Word meanings: Thlàn - Tomb; Nl - Abbv. of Nula (Unmarried woman), Tv - Tlangval (Unmarried man)Chhingchhîp Branch YMA had erected a stone in memory of Nl. Chhingpuii at about 4 km north of Chhingchhip just above the Indian National Highway No. 54.Nl. Chhíngpuii (of Ruanzáwl sub-Village) was known for her beauty. They were in deep attachment with Tv. Kaptluanga. Meanwhile, Lalnawta, son of a village council elder, also loved her, but could not win her heart and then tried to revenge upon her lover. He made the evil spirit get inside Kâptluanga and he began seriously ill and could not move out at all.Even after that a love feeling inside Chhingpuii did not fade away. When she set out to her daily routine of going to Lo (jhum or farm) also, if she went along with other bachelors, she afraid that her lover, Kaptluanga's heart would have inflamed. So, she used to set off to lo along with an old man Ralteawmkhauha.It was on that very morning that she was caught by the enemies (during that time the second most famous civil war, Chhak leh Tlang Indo, East and West War 1877 - 1880 was going on) and she died at the hands of her captors, led by Thangzika (of Tachhip Village), though she had pleaded vehemently to save her life. It is said that her beauty did not fade even after her death.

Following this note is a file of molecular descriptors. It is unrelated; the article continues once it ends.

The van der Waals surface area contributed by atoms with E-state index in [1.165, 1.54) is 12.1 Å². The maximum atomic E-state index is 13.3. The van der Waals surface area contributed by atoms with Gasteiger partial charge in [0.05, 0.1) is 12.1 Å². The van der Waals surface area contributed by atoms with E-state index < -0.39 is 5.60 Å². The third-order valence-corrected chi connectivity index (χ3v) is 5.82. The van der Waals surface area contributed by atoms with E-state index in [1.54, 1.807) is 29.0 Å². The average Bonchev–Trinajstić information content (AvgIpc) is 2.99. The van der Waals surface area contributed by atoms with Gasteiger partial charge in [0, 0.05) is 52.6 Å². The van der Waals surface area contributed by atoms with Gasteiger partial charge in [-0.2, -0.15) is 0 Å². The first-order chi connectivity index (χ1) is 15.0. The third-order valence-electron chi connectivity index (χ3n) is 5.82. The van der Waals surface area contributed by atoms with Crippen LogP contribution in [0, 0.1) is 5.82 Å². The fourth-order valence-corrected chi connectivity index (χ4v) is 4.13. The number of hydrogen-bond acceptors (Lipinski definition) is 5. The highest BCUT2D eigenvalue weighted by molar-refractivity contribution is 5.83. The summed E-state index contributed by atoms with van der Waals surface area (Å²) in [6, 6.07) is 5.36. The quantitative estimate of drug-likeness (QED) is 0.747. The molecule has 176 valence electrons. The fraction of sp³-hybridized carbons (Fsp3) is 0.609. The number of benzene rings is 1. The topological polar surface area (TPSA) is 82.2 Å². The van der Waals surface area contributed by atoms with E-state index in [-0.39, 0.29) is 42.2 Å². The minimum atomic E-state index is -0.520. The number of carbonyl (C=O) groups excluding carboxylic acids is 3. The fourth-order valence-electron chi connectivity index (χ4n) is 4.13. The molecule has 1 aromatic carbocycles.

- Buangpui is a village lying along the Aizawl-Lunglei via Thenzawl road.
- Neihloh is another village at about 10 km from Buangpui. Zakuala Sailo used to rule in this village during the chieftienship period before the British abolished this tradition of the Mizo nation.
- Hriangtlang is a village on the south south east of Serchhip containing around 100 households.
- Serchhip Thalai Pawl, a not for profit non-governmental charitable organisation.